But I got this one for my birthday, and it’s short, so I read it in two or three days while I was on holiday recently. It’s an odd one. It tells a story of some people and some strange videos in the days when there were still video rental shops stores and VHS tapes within them. Which allows someone to insert extracts from strange home videos into some of them, leading our protagonist to start investigating.

It takes place in the farmland of Iowa, and it’s interesting enough, but it’s one of those stories where you end up wondering, Why? Both why did the characters behave like that, and why did the author choose to write that particular story?

Not a bad story, but not that compelling either.


Pamela Constable on her parents' WASP values

Great piece in the Washington Post by one of their correspondents whose Republican parents would have hated what the party has become:

it occurred to me that our cerebral and courtly African American president, struggling against the tide of an angry, visceral age, had more in common with this elderly WASP gentleman than did many white Republican leaders of the moment.

Source: I rejected my parents’ WASP values. Now I see we need them more than ever. - The Washington Post


Woman Who Shot at Home Depot Shoplifters Vows to Never Help Anyone Again - The New York Times

Tatiana Duva-Rodriguez of Michigan, who had been a passerby when she noticed the commotion, lost her gun-carrying permit and got 18 months’ probation.

The NY Times reports this without comment. This crazy woman shot at people who were suspected of shoplifting. Not murder, not terrorism. Shoplifting. And the lesson she says she’s learned is, “I’ll never help anyone again.”


Yes you can!

Congratulations, America! Great news.

Obama’s speech was fantastic, and McCain’s was very dignified.

Unfortunately, there is one piece of bad news: Stephen Fry tweets that California’s Proposition 8 has passed. It outlaws same-sex marriage, and is a nasty, bigoted piece of work. I can’t find any official news on it at the moment, though, so let’s hope that the good Mr Fry is just misinformed, out there in Africa as he is.


Freedom Tickling

Went to see Jon Stewart of The Daily Show on Sunday. He was doing one night in London, with, as it turned out, the executive producer and the head writer of the show.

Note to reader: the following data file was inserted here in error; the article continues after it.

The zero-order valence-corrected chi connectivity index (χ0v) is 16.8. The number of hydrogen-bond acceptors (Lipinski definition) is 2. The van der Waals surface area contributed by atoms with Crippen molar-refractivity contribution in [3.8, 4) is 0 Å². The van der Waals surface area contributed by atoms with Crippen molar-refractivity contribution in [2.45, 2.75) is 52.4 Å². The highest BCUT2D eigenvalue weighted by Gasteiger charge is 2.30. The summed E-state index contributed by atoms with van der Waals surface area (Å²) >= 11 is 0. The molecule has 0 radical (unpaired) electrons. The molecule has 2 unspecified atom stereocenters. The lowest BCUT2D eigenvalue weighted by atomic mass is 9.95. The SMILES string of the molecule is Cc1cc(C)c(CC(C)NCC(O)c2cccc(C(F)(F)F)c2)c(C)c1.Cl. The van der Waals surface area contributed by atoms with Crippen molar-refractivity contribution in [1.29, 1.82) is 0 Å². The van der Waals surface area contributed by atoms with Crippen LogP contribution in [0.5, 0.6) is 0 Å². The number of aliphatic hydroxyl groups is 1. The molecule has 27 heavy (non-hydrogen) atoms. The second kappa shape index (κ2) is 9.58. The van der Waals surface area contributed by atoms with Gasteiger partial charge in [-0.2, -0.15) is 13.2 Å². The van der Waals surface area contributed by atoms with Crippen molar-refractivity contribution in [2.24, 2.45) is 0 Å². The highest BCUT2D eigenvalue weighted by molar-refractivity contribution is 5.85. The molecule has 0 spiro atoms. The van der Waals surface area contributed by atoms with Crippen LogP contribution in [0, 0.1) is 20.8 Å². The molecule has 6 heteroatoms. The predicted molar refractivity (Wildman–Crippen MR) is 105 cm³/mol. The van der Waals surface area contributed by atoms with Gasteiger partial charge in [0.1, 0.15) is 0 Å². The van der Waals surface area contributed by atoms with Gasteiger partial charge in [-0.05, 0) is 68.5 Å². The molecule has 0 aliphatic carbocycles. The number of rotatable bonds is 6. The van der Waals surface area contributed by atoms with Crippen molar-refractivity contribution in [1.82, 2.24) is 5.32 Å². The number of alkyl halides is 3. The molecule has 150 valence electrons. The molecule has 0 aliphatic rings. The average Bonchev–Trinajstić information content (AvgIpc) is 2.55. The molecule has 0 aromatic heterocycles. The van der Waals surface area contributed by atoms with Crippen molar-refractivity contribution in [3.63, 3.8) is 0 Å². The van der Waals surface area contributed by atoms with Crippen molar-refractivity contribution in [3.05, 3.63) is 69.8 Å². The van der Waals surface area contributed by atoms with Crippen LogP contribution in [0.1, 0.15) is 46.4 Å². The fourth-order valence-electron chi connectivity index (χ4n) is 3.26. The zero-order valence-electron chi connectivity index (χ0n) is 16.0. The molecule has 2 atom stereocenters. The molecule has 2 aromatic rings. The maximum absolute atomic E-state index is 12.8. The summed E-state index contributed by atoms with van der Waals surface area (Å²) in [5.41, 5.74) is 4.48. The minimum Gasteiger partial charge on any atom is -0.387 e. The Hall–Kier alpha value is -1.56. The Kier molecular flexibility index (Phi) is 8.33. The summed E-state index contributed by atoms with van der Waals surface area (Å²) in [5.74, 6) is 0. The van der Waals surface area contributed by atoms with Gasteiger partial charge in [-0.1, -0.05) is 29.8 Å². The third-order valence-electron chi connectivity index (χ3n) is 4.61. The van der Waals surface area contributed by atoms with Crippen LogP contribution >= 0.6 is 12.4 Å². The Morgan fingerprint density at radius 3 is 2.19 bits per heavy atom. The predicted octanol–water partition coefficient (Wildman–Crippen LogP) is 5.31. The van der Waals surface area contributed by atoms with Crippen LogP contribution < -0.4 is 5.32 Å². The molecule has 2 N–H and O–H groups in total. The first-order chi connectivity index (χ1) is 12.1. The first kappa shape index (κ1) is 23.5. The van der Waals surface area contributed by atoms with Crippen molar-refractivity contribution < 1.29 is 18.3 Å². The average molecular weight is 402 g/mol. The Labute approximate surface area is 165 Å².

It was good, though it could cynically be seen as an extended advert for their book, America: The Book. The largest part of the 75-minute show consisted of readings of extracts from the book. Those were enough to make me want to buy it, but the the funniest lines were probably in Stewart’s introductory piece. The final section, consisting of questions from the audience, showed that both he and his co-stars are generally witty and able to think on their feet.

If volume of applause is a measure, though, the highlight of the night for much of the audience was a brief guest appearance. “For this next section we’re going to ask for help from a member of the audience. We picked him before we started, so don’t get up.” Then a stocky, black-clad figure walked on. From my position high on the balcony, and with my notedly-poor facial-recognition skills, I couldn’t tell who it was (though Frances, sitting next to me, could). I’d have recognised his voice, though. Ricky Gervais is officially more popular in London than Jon Stewart (which is not a surprise).

Gervais read the “funny names” from the book. This is a section on how US newscasters, weather forecasters and so on, can’t have anything like an ordinary name. The authors identified formulas for the name-construction for the various roles. “A monosyllabic kitchen-related verb, followed by two unconnected words. Eg ‘Chop Muddybottom.’”

As further evidence, were it needed, of my poor celeb-recognition, apparently I literally rubbed shoulders with Alan Rickman on the way out; then Frances said, “There’s Salman Rushdie over there.” “Where?” “There: standing in the middle of the road, with all the people round him.”

I did even eventually see him, and recognised him. And while I accept that I’m bad at recognising faces — and celebrities in particular — I would contend that I just hadn’t noticed him in the crowd at first, and recognised him perfectly well once I knew he was there..

Oh, and the title of this post? “We don’t torture. We like to call it, uh, ‘freedom tickling’”